Estimated log volatility path for 400 days of the S&P 500.

Estimated log volatility path for 400 days of the S&P 500.

I wrote up some guided examples for the development version of PyMC 3 in IPython notebook, and they came out beautifully. A simple tutorial model, and a more impressive stochastic volatility example (see graphs towards the bottom). Comments or suggestions welcome.


STAN is looking for someone to write a Python wrapper for STAN. In the comments, Bob Carpenter has some suggestions for PyMC3:

They should include Matt’s no-U-turn sampler. And they might be interested in how we handled constrained variables and vectorizations and cumulative distributions for truncation.

Bob’s comment made me realize we haven’t talked nearly enough, so I really appreciate Bob’s comment. I have some questions and comments for Bob and the rest of the STAN team:

  1. Handling constrained variables by transforming them (STAN manual, p.6): PyMC3 does not currently implement sampling on a transformed space, but that feature was actually one of the motivations for the design of PyMC3. It would be quite simple to add it, given that you have the log Jacobian determinant for the transformation. Of course, the Jacobian is non-trivial part. Any practical advice on when this has been most beneficial and by how much?
  2. Vectorization: Theano does pretty sophisticated vectorization which works the same way NumPy does.
  3. Cumulative distributions for truncation (STAN manual, p.145): this is a very cool idea, and should fit quite naturally in the PyMC3 framework.
  4. Neal Radford had some critcism for NUTS, saying it was didn’t provide strong benefits. His criticisms seem good to me, but I haven’t thought very deeply about it. Are there good responses to his criticism? Perhaps good examples of where NUTS works significantly better than a well tuned HMC sampler? I do not usually tune HMC by changing the mass matrix rather than the step size or trajectory length.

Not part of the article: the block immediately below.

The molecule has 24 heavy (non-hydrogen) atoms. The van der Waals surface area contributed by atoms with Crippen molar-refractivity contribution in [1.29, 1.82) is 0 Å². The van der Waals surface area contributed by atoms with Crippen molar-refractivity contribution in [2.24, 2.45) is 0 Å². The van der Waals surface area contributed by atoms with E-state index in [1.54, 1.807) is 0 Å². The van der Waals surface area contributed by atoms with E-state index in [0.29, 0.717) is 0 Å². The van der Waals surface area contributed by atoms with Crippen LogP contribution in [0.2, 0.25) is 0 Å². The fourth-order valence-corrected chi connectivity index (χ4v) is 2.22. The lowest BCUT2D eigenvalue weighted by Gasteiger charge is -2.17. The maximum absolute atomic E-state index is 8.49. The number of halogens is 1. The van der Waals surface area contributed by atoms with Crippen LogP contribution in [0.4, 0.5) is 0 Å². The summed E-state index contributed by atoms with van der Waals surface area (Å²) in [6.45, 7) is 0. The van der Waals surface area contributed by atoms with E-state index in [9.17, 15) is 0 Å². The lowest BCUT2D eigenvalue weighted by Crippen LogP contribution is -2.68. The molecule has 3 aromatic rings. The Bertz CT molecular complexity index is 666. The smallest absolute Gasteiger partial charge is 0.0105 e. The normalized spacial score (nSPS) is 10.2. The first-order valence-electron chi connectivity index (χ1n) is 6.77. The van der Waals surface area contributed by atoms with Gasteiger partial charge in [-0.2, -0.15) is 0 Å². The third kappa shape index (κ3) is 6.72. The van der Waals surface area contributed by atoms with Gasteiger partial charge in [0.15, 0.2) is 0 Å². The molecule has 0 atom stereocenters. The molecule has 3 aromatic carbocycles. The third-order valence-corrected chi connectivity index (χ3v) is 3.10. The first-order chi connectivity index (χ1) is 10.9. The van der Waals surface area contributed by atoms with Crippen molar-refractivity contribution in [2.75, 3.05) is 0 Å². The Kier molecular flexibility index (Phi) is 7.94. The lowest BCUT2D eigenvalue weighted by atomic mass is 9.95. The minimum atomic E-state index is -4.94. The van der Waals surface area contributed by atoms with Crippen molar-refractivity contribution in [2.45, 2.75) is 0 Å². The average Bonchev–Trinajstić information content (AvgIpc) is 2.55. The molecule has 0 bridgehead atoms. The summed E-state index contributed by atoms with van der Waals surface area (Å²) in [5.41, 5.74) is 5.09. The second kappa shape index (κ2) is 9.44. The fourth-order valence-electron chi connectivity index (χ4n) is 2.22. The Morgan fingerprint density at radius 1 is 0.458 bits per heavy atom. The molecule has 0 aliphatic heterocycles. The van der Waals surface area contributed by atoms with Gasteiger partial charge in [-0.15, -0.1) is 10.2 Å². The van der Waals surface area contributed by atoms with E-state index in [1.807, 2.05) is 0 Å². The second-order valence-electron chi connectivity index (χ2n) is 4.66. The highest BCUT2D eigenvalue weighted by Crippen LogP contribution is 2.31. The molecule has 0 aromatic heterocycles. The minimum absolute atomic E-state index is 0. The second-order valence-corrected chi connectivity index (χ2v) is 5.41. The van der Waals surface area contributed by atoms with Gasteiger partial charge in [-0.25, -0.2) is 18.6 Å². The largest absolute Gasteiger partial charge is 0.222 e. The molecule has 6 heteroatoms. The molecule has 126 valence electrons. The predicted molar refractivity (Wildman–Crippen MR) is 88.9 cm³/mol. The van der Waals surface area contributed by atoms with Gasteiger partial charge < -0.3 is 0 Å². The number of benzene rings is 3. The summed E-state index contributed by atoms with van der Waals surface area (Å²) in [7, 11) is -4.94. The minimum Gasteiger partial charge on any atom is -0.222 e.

5. Basing the scaling matrix on hessian matrix at a representative point (for example, the MAP) has often worked quite well for me. PyMC3 currently finds the hessian by differentiating the gradient numerically, but it’s also possible to calculate it analytically. Often, just the diagonal of the hessian is good enough. As I understand it, STAN is or perhaps was simply using the identity matrix as the mass matrix. Perhaps this accounts for why NUTS is so useful for STAN? This approach also allows you to supply either a covariance or hessian matrix; full or diagonal or sparse for either.

It’s probably hard moving his family to England from Canada to go work at the Bank of England, but the world is better for it.


There are a couple of cool papers on Hamiltonian Monte Carlo (HMC) that I’ve found recently.

  1. Quasi-Newton Methods for Markov Chain Monte Carlo - The author, Y. Zhang, adapts the classic optimization algorithm BFGS to yield an algorithm for automatically building a local mass matrix for the HMC sampling from the history of posterior gradients (which are already required for HMC). There is also a limited memory (and computation cost) version of the algorithm analogous to L-BFGS which only stores an approximation of a full rank hessian matrix. This has the potential to make HMC require significantly less tuning. Currently, I usually use the hessian at the Maximum A Posteriori point has the mass matrix for HMC, but this will fail for distributions that are much more flat or peaked at the MAP than they are elsewhere in the distribution and this may be more robust.
  2. Split Hamiltonian Monte Carlo - The authors, Shababa, Lan, Johnson and R. Neal, develop a technique for splitting the Hamiltonian into a fast part and a slow part. In Algorithm 1, they split the Hamiltonian into a normal approximation of the posterior (centered at the MAP and with covariance based on the inverse hessian at the MAP) and a residual component. The normal approximation can be simulated exactly and will contribute nothing to the error term, hopefully decreasing the overall error. When the distribution is close to a normal distribution, this technique should have improved efficiency (per sample) which should stay relatively constant as the number of dimensions increases. In the paper, the authors show pretty significant speed increases when doing logistic regression.